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News ::
New study shows 1 in 8 Health Care Workers Lack Insurance
25 Feb 2002
Aides in nursing homes hardest hit…
Boston -- A new study published in the March issue of the American Journal of Public Health finds that one out of every 8 health care workers lacks medical insurance, far more than a decade ago.

According to the authors, 1.36 million health care personnel were uninsured in 1998, up 83.4% from 1988. The proportion uninsured rose from 8.4% to 12.2%. The study attributes the declining coverage rate to the growth of the workforce in private-sector health care -- and falling health employment in the public-sector, which tends to provide health benefits to more of its workers.

While insurance coverage fell for virtually every health occupation in every sector, some groups fared worse than others did. In 1998, 20.0% of personnel in nursing homes were uninsured -- more than in other health settings. By comparison, only 8.2% of hospital workers were uninsured.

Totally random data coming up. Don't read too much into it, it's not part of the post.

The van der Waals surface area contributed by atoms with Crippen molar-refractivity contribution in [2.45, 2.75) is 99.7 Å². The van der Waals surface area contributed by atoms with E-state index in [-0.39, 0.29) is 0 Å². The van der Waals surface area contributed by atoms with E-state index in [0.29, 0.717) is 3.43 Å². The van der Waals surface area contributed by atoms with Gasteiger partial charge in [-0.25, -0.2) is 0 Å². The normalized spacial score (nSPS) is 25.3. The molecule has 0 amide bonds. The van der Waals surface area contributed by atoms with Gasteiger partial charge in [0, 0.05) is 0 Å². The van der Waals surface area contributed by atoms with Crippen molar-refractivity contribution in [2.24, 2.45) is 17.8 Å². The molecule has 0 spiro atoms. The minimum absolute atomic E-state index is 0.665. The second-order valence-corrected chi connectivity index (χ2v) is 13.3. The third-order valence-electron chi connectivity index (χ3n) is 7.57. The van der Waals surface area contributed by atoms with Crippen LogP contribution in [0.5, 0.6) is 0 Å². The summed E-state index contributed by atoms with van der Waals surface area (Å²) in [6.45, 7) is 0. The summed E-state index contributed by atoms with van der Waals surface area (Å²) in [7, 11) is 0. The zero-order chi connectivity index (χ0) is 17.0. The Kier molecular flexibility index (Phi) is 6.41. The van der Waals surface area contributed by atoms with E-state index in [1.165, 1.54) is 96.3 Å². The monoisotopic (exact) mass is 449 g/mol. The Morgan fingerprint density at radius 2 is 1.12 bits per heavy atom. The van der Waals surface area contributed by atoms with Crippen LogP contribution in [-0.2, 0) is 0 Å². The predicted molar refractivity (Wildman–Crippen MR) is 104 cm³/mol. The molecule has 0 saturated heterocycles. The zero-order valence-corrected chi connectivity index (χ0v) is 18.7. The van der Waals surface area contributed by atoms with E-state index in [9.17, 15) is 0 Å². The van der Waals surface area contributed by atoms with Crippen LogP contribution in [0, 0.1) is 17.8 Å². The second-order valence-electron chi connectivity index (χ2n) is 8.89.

Among occupational groups, 'aides' experienced the highest rate of un-insurance -- 23.8%. Food service, cleaning, building service and laundry workers also had low rates of coverage -- 19.7%. Black and Hispanic personnel were at least twice as likely as white health personnel to lack insurance.

Unionized workers had higher rates of insurance than did nonunion health workers. In 1998, 7.8% of union members were uninsured versus 13.3% of nonunion workers.

"It's just outrageous that so many caregivers are uninsured," said Celia Wcislo, president of SEIU Local 285. "So many nursing homes complain about not being able to retain staff. Providing decent health insurance is an important first step."

The study analyzed data from a national survey of approximately 150,000 US residents conducted annually by the Census Bureau. It analyzed all employees in physicians’ offices, hospitals, nursing homes and other health services settings. Physicians, nurses, managers, aides, food service, cleaning, building service, laundry workers, and clerical and administrative support workers were among the groups examined.

For copies of the American Journal of Public Health article or to set up an interview with an uninsured nurse's aide, call Rand Wilson at the above number.
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